Beauty and the Beast has been retold and reimagined many times in various types of media but as a fan of the story; I never tire from seeing others’ interpretation or spin. In its latest reincarnation, Howard brings the classic fairytale to historical romance readers with a headstrong heroine looking to protect her younger sister and a scarred war hero duke who feels too broken for love and society. In my pursuit to read more romance and novels outside my go-to genre; Beast of Beswick is my 2nd romance novel of 2020 and it was fabulous…and steamy!

The Regency era has always been a favorite time period of mine, so it isn’t a surprise that I found myself instantly immersed in the setting and the Everleigh sisters’ lives. Our heroine Astrid is incredibly brilliant, independent and beautiful with a heart of gold but due to an unfortunate coming out season at sixteen and a despicable Earl, Astrid’s reputation gets tarnish leaving her unwed and a ‘spinster’ at the young age of twenty-five. But with Astrid’s younger sister Isobel’s season fast approaching and her only living relatives eyeing their inheritance and dowry; Astrid is willing to do anything to keep her Uncle’s clutches off pawning Isobel off to the next rich Earl. Even it means marrying the Beast of Beswick.

If you’re a fan of Beauty and the Beast, then you have a pretty good idea at how the story goes/ends. Thane, our hero is very flawed; emotionally and mentally. Which I find as a good thing. It made him more realistic and relatable and more times than not I found myself feeling sympathetic with him. Although he is scarred on the outside physically, the real scars were within. The only beastly thing about Thane was his incorrigible nature and saying the first thing that came to mind. I loved Astrid and Thane as a couple and enjoyed their ever-entertaining banter. While their relationship began under less than ideal circumstances, I loved seeing their relationship grow from unbridled disdain/curiosity turn to friendship/love.

I adored The Beast of Beswick, it’s exactly everything I was hoping a fairytale retelling romance would be…and so much more. This is the start of the Everleigh Sisters series and I am so stoked for the sequel with of course features Astrid’s younger sister Isobel who is as much as a firecracker as her sister. If you’re looking for a well-written and engaging story with a fairytale twist, I recommend picking-up The Beast of Beswick!

Friday, January 31, 2020

Brightly Burning by Alexa Donne

Title: Brightly Burning
Author: Alexa Donne
Genre: YA, Sci-Fi
Series: N/A
Publication: May 1, 2018 by HMH Books for Young Readers
Source: Personal Library

Seventeen-year-old Stella Ainsley wants just one thing: to go somewhere—anywhere—else. Her home is a floundering spaceship that offers few prospects, having been orbiting an ice-encased Earth for two hundred years. When a private ship hires her as a governess, Stella jumps at the chance. The captain of the Rochester, nineteen-year-old Hugo Fairfax, is notorious throughout the fleet for being a moody recluse and a drunk. But with Stella he’s kind.

But the Rochester harbors secrets: Stella is certain someone is trying to kill Hugo, and the more she discovers, the more questions she has about his role in a conspiracy threatening the fleet.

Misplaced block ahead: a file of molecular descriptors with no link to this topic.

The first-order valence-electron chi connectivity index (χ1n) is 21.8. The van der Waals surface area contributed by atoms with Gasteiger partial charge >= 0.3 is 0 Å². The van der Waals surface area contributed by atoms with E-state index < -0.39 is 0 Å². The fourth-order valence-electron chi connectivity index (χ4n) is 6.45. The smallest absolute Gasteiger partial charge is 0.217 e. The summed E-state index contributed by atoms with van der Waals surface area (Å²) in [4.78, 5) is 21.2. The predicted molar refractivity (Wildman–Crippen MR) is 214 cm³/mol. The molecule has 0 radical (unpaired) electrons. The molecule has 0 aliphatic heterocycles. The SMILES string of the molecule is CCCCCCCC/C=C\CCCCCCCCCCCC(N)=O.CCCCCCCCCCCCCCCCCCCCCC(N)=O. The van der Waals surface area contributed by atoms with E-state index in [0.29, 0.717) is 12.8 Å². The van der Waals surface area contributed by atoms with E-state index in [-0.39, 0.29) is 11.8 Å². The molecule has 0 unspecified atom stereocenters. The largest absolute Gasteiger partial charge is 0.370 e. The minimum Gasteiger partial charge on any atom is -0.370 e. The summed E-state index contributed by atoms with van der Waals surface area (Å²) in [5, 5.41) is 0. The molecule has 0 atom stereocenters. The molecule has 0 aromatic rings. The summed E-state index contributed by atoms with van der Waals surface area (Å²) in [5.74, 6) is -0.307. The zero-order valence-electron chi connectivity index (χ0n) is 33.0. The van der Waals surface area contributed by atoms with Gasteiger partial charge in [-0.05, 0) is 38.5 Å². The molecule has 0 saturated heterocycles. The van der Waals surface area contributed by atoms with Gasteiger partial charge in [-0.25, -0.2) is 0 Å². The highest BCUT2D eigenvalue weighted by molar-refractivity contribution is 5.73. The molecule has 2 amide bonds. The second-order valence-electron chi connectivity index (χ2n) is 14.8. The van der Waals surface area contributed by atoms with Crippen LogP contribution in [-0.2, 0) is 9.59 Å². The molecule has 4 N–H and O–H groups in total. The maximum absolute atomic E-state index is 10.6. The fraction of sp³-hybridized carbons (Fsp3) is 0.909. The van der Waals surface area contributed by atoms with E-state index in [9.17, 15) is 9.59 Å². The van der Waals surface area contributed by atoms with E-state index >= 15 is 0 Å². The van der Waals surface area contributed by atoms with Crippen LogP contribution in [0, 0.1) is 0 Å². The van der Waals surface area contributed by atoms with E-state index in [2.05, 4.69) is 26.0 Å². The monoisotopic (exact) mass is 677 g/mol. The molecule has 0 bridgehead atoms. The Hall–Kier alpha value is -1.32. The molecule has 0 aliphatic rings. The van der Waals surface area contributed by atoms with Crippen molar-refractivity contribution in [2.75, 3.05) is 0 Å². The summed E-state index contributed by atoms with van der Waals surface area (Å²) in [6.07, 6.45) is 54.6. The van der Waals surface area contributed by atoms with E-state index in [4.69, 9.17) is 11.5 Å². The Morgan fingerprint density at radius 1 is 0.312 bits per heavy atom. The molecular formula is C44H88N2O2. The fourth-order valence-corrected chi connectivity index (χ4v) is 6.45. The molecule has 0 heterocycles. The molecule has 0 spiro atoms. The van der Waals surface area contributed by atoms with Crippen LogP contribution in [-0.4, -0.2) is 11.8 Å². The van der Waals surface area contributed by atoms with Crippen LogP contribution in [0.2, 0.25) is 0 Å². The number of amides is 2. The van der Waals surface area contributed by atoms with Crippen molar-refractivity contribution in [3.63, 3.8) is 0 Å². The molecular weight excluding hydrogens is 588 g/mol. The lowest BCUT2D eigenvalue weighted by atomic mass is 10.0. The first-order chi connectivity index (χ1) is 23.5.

Brightly Burning was another book that has been sitting on my TBR pile for forever. One of my goals this year was to read more from the TBR stash in addition to review books. Brightly Burning piqued my interest with the comparison to being ‘Jane Eyre in Space’. I love all things Austen and was looking forward to this sci-fi spin on Austen’s classic.

I certainly saw the similarities. In Brightly Burning, the creepy manor is now a creepy spaceship and ‘Rochester’ is a nineteen-year-old boy named Hugo, whom is shrouded in mystique and secrets. Our heroine, Stella is young, savvy and very inquisitive…very much like Austen’s Jane. Donne pretty much did a play by play of Austen’s novel but swapped adults for teens and a rural countryside setting for space. I felt like it was a good attempt for a YA Science Fiction novel but everything from the characters, plot to the world-building fell a bit short. In my opinion, I didn’t care much for the characters nor found them likeable. Stella was kind of annoying and Hugo was oddly off-putting…I just can’t exactly put my finger on the why. And the supporting characters were also underdeveloped and unmemorable. The plot as I said was a play by play, so it unfortunately made everything very predictable. I thought the world-building could’ve been better realized but Donne was more focused on the romance aspect of the novel. All the boys were oddly interested in Stella who was pretty much described as a plain Jane. Super cliché, special snowflake syndrome there. Not a fan.

I initially thought the voice activated technology/ A.I. Rory was cool but then I realized, it’s not so sci-fi because it’s something we have right now with Amazon Alexa or Google Home. But I do like that Donne used the depopulation idea which is relevant to what is happening today in the news. I had high hopes for Brightly burning but unfortunately it didn’t meet my expectations. If I can sum the novel up in one word, it’d be: underwhelming.